Gaussian process regression for virtual metrology of microchip quality and the resulting strategic sampling scheme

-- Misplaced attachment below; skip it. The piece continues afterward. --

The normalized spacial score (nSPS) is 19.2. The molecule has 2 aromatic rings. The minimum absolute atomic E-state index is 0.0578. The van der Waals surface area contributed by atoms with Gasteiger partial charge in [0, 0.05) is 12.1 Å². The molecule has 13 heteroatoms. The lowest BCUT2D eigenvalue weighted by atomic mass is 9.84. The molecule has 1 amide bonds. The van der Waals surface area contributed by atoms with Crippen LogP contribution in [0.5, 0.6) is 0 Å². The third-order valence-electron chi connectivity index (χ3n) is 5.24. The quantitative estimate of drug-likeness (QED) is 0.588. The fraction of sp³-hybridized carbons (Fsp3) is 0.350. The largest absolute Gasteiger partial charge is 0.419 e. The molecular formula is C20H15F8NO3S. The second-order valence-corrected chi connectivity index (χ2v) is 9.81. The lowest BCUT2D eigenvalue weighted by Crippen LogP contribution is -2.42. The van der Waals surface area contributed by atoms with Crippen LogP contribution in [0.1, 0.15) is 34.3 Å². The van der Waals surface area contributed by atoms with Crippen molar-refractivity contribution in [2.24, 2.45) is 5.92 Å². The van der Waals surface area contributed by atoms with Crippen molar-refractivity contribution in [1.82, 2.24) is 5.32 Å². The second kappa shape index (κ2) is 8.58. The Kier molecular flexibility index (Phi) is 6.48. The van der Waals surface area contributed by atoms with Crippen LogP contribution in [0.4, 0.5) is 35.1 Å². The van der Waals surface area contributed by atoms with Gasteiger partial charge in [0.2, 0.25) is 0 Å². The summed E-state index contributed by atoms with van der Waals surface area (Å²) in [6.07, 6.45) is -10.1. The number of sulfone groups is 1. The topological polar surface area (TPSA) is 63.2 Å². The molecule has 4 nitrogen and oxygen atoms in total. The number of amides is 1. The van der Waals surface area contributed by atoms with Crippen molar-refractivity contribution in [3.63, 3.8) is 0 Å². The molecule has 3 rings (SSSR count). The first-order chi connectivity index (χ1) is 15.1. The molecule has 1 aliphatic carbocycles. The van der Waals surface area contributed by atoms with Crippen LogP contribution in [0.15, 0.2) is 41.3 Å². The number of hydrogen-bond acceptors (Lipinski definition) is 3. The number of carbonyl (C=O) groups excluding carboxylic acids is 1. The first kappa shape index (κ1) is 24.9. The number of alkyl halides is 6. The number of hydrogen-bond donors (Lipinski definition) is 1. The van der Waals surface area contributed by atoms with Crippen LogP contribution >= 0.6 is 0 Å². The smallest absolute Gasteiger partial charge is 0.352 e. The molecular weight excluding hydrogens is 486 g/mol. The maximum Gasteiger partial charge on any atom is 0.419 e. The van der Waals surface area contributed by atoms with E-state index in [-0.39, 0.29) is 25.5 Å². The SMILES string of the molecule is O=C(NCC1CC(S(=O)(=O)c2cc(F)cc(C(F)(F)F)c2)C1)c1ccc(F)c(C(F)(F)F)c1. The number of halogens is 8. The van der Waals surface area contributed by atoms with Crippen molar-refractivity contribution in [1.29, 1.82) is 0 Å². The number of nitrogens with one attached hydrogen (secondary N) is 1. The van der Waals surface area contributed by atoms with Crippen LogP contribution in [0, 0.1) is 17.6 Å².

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Manufacturing of integrated circuits involves many sequential processes, often ex- ecuted to nanoscale tolerances, and the yield depends on the often unmeasured quality of intermediate steps. In the high-throughput industry of fabricating microelectronics on semi-conducting wafers, scheduling measurements of product quality before the electrical test of the complete IC can be expensive. We therefore seek to predict metrics of product quality based on sensor readings describing the environment within the relevant tool during the processing of each wafer, or to apply the concept of virtual metrology (VM) to monitor these intermediate steps. We model the data using Gaussian process regression (GPR), adapted to simultaneously learn the nonlinear dynamics that govern the quality characteristic, as well as their operating space, expressed by a linear embedding of the sensor traces’ features. Such Bayesian models predict a distribution for the target metric, such as a critical dimension, so one may assess the model’s credibility through its predictive uncertainty. Assuming measurements of the quality characteristic of interest are budgeted, we seek to hasten convergence of the GPR model to a credible form through an active sampling scheme, whereby the predictive uncertainty informs which wafer’s quality to measure next. We evaluate this convergence when predicting and updating online, as if in a factory, using a large dataset for plasma-enhanced chemical vapor deposition (PECVD), with measured thicknesses for ~32,000 wafers. By approximately optimizing the information extracted from this seemingly repetitive data describing a tightly controlled process, GPR achieves ~10% greater accuracy on average than a baseline linear model based on partial least squares (PLS). In a derivative study, we seek to discern the degree of drift in the process over the several months the data spans. We express this drift by how unusual the relevant features, as embedded by the GPR model, appear as the in- puts compensate for degrading conditions. This method detects the onset of consistently unusual behavior that extends to a bimodal thickness fault, anticipating its flagging by as much as two days.